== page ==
Jawline: The documentary that asks what 'stardom' means on social media

Social media stardom. It's something so many are aiming for, but with the sheer volume of Youtube streamers and Instagram 'influencers', it's no longer an easy game to win.

So how do you become famous on social media? 

That's the question asked in New York film director Liza Mandelup's ethereal new documentary Jawline, which follows 16-year-old Austyn Tester, a rising star in the world of digital fame, trying to escape his dull backcountry family life in Tennessee. 

With a relentlessly positive outlook and many proclamations to his some 20,000 followers to "follow your dreams", Tester has built up a relatively small but passionately adoring female fanbase. 

But as we see through his ensuing tours and one cringe-but-also-smile-inducing 'meet and greet', becoming a star simply through social media involves some bloody hard work. 

It's the shaking, sobbing teenage fans of these onscreen young men who inspired Mandelup to delve deep into the universe, eventually showing at Sundance and the 2019 New Zealand International Film Festival.  

"I made a short before this feature about a bunch of fangirls and I kind of became obsessed with what they wanted with these guys," she explained to Newshub. 

"As I was talking to them I would ask, 'what's your dream?' and 'what do you want?', and they'd say, 'I just really want to know him'.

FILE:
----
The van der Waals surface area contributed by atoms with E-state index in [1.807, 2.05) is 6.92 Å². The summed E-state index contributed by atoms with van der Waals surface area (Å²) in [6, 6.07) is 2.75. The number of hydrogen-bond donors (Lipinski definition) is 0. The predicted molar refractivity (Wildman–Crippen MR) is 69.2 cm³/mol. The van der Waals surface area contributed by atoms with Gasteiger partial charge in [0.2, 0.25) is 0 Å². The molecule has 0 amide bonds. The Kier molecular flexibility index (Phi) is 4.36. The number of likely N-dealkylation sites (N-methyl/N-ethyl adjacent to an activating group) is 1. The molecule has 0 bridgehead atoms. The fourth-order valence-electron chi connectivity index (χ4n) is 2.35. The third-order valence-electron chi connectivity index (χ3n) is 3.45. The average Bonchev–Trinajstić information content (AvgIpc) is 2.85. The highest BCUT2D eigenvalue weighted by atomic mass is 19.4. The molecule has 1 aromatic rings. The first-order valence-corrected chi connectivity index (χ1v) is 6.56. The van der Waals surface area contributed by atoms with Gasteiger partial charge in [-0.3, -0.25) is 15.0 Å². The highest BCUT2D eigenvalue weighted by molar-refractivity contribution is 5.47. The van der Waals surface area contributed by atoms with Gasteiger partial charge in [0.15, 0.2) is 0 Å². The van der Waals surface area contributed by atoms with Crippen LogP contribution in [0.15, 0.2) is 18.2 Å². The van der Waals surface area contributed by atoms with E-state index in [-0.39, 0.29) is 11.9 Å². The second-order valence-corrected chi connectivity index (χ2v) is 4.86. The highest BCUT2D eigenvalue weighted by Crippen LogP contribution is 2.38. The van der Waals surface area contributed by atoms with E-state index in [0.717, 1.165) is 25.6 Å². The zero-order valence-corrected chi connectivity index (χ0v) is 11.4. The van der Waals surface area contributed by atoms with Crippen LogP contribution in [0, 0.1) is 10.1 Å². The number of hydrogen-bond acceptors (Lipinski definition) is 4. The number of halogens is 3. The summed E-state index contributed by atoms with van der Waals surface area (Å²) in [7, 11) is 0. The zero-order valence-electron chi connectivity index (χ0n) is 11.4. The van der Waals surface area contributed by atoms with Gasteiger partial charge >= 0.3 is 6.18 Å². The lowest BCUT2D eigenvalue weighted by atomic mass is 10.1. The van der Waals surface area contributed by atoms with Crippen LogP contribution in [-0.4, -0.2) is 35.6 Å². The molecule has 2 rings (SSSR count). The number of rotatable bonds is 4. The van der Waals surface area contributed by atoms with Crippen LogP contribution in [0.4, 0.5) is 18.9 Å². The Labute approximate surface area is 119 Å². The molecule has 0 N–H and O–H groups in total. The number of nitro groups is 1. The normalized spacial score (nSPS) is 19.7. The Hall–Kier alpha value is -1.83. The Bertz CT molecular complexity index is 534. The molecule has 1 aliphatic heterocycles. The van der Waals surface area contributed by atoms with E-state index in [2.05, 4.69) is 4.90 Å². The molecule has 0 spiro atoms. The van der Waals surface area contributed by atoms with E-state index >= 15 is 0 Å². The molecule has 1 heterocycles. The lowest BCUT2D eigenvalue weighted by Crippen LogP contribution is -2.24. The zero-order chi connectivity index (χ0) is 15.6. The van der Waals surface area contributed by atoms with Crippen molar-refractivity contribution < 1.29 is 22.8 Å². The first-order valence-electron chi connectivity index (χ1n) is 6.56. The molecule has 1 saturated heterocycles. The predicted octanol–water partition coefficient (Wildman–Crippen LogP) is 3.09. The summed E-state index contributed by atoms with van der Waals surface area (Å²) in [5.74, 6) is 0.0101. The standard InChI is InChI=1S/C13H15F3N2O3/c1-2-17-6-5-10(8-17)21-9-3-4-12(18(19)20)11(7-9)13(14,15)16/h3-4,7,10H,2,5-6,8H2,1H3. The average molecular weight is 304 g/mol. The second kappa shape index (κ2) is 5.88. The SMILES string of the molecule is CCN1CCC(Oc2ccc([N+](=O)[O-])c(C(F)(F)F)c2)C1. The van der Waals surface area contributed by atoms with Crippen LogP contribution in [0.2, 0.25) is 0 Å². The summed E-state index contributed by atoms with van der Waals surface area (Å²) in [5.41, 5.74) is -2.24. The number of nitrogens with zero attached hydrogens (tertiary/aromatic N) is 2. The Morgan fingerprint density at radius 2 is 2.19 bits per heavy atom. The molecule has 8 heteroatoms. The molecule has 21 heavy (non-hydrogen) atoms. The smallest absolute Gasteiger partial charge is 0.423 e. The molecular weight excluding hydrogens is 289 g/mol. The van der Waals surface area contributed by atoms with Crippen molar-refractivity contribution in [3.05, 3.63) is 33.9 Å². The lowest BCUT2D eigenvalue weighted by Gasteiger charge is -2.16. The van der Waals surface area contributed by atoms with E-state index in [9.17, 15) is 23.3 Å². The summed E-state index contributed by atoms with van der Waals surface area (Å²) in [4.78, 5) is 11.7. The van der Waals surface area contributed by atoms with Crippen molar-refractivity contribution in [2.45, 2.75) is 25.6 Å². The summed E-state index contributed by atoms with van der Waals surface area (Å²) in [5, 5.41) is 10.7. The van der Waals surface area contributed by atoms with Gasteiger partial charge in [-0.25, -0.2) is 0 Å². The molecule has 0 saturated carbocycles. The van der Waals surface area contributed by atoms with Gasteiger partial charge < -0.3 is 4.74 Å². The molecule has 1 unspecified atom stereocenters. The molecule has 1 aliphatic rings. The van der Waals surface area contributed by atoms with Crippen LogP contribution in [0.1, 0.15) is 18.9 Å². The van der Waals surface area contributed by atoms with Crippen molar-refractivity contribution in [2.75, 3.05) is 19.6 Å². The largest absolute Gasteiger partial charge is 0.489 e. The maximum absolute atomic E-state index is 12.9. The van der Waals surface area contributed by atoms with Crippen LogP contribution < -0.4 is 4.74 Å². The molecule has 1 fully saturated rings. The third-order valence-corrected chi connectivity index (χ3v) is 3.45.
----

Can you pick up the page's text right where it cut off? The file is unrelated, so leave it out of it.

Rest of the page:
"I wanted to create a movie that was the best access that they've ever had to the boy of their dreams, so I always wanted it to feel like a diary entry, or a teenage girl's fantasy of this person's life." . 

For the teenage fangirls, guys like Tester are the "friends that I've never had"; a stand-in male figure to replace the older brother who wants nothing to do with them, or the boys bullying them at school. 

Many girls describe the connection as "love at first sight".

It's an unexpected theme of real, true love the narrative explores. It's fairly shocking at just how connected they are to these guys. I had crushes as a teen - including a memorable poster of Usher on my bedroom wall, which I now have various regrets about - but he was still very much an untouchable celebrity.

These girls are literally falling asleep with their loves, chatting over comment boards as they do so. 

But the entire time, I just couldn't quite pin down what these guys actually do. Even after living and breathing their lifestyle, Mandelup isn't 100 percent sure either. 

"I was confused about that too, but my conclusion is that they're sharing their life with someone, so its about 'live my life with me'," she explained.

"It's about sharing the most mundane things, so you hang out with this person like you'd hang out with a friend - eat pizza, go swimming. 

"It's about just sharing an experience of your life with someone and it creates this intimacy, because you get to share your life with someone in a really personal way - it doesn't feel performative." 

As a 25-year-old, I've never felt older or more out of touch than watching this doco. And I mean that in a really good way.